Hey there, good news! According to the Federal Trade Commission, Americans reported losing only $143 million to shame and romance scams in 2018. Why is this good news you ask? Well, the numbers are down from $211 million in 2017 so the number of victims are dropping. So, as people get more wise, so do the scammers. With this latest bizarre Facebook scam however, it was political. Republican Representative Adam Kinzinger of Illinois, a lieutenant colonel in the Air National Guard is now speaking out, pressuring Facebook to do more to combat fake accounts. Mr. Kinzinger’s has been battling scammers for years as they have frequently used his image in their schemes. This latest scam however is something we can all learn from. Recently Representative Kinzinger had an unusual visitor at his constituent office inside a bus station in Rockford, Ill. A woman from India had flown to meet Mr. Kinzinger, claiming that she had developed a relationship with him on Facebook. She waited in that bus station for two weeks for him to show up, and he never did (because he didn’t know about her!). She was a poor lady too, so it had taken all of her money to fly from India to Illinois. This episode was just one of many bizarre interactions Mr. Kinzinger has had over the past decade with women around the world who believed they were dating him. After getting fed up, he sent a letter to Mark Zuckerberg, Facebook’s chief executive, requesting more information and action about what the company was doing to prevent such fraud on its sites. Adam Kinzinger said that swindlers have posed as him to dupe women on Facebook and that the company should take steps to stop such scams. He feels that there needs to be accountability for this issue as it can destroy lives. Facebook has an immensely significant role to play in getting this situation under control as there are no signs of it slowing down. In an interview, Mr. Kinzinger said he is in the early stages of preparing legislation that would force social-media companies to do more to fight the problem.
The Take AwayOf course I don’t like telling you about a recent security issue without giving you some guidance. So here’s the deal: On-line scammers follow a pretty predictable 3-step process to get you to send them money.
Step 1: Get to know youThe first and most important step in the process is for the scammer to get to know their victim. I know this sounds obvious but I can tell you personally, from having interviewed countless people on the air, most people light up when talking about themselves and the kind of things that interest them. Scammers use this fundamental human trait to get people talking about themselves. Victims often don’t receive much attention from others, so you can see how just a little attention can make them easy prey.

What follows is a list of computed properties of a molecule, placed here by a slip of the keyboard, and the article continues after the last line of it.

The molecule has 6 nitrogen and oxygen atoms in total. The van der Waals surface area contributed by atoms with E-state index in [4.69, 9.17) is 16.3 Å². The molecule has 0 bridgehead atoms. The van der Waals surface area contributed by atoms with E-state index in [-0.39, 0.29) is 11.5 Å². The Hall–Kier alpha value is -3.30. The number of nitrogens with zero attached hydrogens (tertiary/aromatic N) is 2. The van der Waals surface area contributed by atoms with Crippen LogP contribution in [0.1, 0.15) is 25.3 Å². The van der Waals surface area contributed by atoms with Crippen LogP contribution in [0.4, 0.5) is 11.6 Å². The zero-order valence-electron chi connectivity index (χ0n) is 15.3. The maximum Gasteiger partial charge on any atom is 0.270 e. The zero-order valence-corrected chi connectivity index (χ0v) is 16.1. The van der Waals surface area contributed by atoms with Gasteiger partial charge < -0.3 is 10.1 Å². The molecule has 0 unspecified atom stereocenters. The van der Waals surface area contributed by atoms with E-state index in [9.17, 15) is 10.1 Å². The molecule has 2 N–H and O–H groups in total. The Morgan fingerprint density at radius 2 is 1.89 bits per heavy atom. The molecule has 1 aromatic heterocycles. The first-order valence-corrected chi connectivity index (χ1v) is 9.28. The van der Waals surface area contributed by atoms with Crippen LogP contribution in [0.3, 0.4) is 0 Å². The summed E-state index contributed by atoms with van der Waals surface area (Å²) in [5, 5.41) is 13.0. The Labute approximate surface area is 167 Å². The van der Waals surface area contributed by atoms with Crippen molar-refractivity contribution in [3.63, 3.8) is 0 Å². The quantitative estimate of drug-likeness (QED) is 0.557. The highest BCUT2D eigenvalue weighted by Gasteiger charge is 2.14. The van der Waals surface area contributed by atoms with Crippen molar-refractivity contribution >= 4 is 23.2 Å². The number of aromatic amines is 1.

Step 2: Get you to like themSo, after a victim has been sharing things about themselves, they’re going to naturally like the person listening on the other end of the line. After all, they listened to them. Who else listens to them like this mysterious person on Facebook? Add the fact that these fake profiles are often constructed with glamorous photos, achievements and interests, no wonder the victim is going to like them so much.
Step 3: Get you to trust themOnce the scammer has established knowing and liking, the last element is trust. The scammer can send messages personalized to the victim demonstrating empathy, information and guidance that are so enticing that the victim has no choice but to trust the person. Once trust is established, it’s when scammers usually start asking for money from the victim. It can be for school, a sick family member, to pay for an emergency trip, to fix a broken car they need to go to work – whatever they can think of, tailored to the information they have gathered about the victim. They will pull on the victims heart strings. If this sounds like you or someone you know, don’t fall for it. So now you know the secret formula scammers use every day to scam millions of Americans out of their hard earned money.
Stay safe out there.